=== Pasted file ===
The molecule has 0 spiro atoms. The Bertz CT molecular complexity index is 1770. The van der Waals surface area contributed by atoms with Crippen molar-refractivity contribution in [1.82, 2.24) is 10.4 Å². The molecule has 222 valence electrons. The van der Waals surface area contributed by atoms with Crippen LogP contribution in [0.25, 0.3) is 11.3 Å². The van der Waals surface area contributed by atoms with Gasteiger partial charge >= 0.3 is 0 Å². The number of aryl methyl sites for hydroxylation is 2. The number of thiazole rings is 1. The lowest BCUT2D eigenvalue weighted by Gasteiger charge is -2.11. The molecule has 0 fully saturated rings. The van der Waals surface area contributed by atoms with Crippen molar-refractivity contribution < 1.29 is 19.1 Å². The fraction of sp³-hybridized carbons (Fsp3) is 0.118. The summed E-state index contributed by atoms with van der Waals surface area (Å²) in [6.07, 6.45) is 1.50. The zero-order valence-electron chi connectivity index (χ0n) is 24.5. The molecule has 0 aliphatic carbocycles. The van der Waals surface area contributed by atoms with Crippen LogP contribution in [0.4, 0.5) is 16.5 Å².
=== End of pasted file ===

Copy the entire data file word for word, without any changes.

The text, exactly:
The molecule has 0 spiro atoms. The Bertz CT molecular complexity index is 1770. The van der Waals surface area contributed by atoms with Crippen molar-refractivity contribution in [1.82, 2.24) is 10.4 Å². The molecule has 222 valence electrons. The van der Waals surface area contributed by atoms with Crippen LogP contribution in [0.25, 0.3) is 11.3 Å². The van der Waals surface area contributed by atoms with Gasteiger partial charge >= 0.3 is 0 Å². The number of aryl methyl sites for hydroxylation is 2. The number of thiazole rings is 1. The lowest BCUT2D eigenvalue weighted by Gasteiger charge is -2.11. The molecule has 0 fully saturated rings. The van der Waals surface area contributed by atoms with Crippen molar-refractivity contribution < 1.29 is 19.1 Å². The fraction of sp³-hybridized carbons (Fsp3) is 0.118. The summed E-state index contributed by atoms with van der Waals surface area (Å²) in [6.07, 6.45) is 1.50. The zero-order valence-electron chi connectivity index (χ0n) is 24.5. The molecule has 0 aliphatic carbocycles. The van der Waals surface area contributed by atoms with Crippen LogP contribution in [0.4, 0.5) is 16.5 Å².